Moulage du sceau de Lothaire, roi de France.

Légende restituée en latin : “LOTHARIUZ GRATIA DEI REX”, traduction : Lothaire, roi par la grâce de Dieu.




moulage consultable au service des sceaux


reproduction du moulage possible par le service des sceaux; photographie ou impression d’image numérique


plâtre pris sur cire originale




hauteur 54 ´ largeur 44 mm


Seal of King Lothair of France


Western Francia; Brown wax; Seal printed on charter. [Crowned?] ruler with sceptre, face worn. Legend:  LOTHARIVS + REX FRANCO(rum). Æ 4 cm. Gent, Bisdomsarchief, Carton 2, No 2: 966 May 5


Capetian House


Robert II le Pieux



Seal of Robert II ~997

Archs. Nationales, Paris


King crowned with laurel crown, in his right a laurel staff and in his left an akakia (pouch)






Henry I



Seal of Henry I 1035


Seated Ruler with crown, sceptre and cross Legend:HENRIC DI GRA FRANCORVM REX


Philippe I



Seal of Philip I, 1060


Seated Ruler with crown, sceptre and cross. Legend: PHILIPPVS DIGRA FRANCORVM REX


On this seal is the oldest representation of the so-called Throne of Dagobert.


Dagobert’s Throne, France, late 8th-9th century,

Department of Coins, Medals and Antiquities, no. 651


This is a plastic replica of the bronze armchair which belonged to the abbey of Saint-Denis near Paris, and which was imaginatively attributed in the Middle Ages to the Merovingian king, Dagobert I (623/9-639). In the Middle Ages religious institutions maintained magnificent collections of relics such as this throne. Such treasures provided a concrete expression of the power of the Church and of the Monarchy, and could be melted down or pawned for cash.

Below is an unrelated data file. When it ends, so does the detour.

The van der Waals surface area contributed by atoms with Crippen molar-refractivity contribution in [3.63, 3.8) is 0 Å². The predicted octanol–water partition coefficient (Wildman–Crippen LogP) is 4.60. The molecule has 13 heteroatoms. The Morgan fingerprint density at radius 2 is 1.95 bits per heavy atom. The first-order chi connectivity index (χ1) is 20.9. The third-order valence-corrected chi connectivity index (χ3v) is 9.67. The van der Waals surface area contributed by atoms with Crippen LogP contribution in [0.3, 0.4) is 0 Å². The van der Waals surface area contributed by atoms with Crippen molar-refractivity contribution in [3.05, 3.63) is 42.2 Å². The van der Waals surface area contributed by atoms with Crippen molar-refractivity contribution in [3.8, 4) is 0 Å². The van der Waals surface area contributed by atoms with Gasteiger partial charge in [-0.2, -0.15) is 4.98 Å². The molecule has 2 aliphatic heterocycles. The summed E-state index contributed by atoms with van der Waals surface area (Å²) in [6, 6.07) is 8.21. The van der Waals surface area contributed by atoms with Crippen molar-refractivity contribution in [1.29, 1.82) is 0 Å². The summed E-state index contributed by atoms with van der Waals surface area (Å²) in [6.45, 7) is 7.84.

The original thtone consisted only of the four legs. The armrests were added later.


In Gaul the Merovingian successors to Roman power employed the Curule seat  as an emblem of their right to dispense justice, and their Capetian successors retained the iconic seat: the "Throne of Dagobert", of cast bronze retaining traces of its former gilding, is conserved in the Bibliothèque nationale de France. The "throne of Dagobert" is first mentioned in the 12th century, already as a treasured relic, by Abbot Suger, who claims in his Administratione,

"We also restored the noble throne of the glorious King Dagobert, on which, as tradition relates, the Frankish kings sat to receive the homage of their nobles after they had assumed power. We did so in recognition of its exalted function and because of the value of the work itself."

Abbot Suger added bronze upper members with foliated scrolls and a back-piece. The "Throne of Dagobert" was coarsely repaired and used for the coronation of Napoleon


Louis VI le Gros


Louis VII 


Co-regent 1129-1131

 Co-regent 1131-1137


Seal of Louis VI.


The king on a lion’s throne, in his right a sceptre and in his left hand a cross-staff.On his head a cilindrical diadem mounted with three fleus de lis.

Legend: lvdovicvs di gra francorvm rex.  [7] 



Mosaic representing King Louis the Fat (ancient title)

Alias King Salomo


Auteur: anonyme

Ecole: Nord de la France

Période: 1er quart 12e siècle

Domaine: Mosaïque, Art religieux

Dénomination: pavé mosaïque ; fragment

Titre: Mosaïque représentant le roi Salomon # Le roi Louis le Gros (titre ancien)

Représentation: figure (roi biblique : Salomon, sceptre, être surnaturel : ange, main, oiseau : paon)

Précisions concernant la représentation : Le roi est assis sur le trône, et tient de la main droite un sceptre. Sa main gauche ouverte est étendue vers une autre main qui semble venir du ciel. Un diadème posé sur la tête, le roi porte une chlamide agrafée sur l’épaule droite. Au-dessus de lui est figuré un paon. Dans certains textes, le personnage représenté est identifié comme Louis VI le Gros (1080 vers, 1137), roi de France de 1108 à 1138.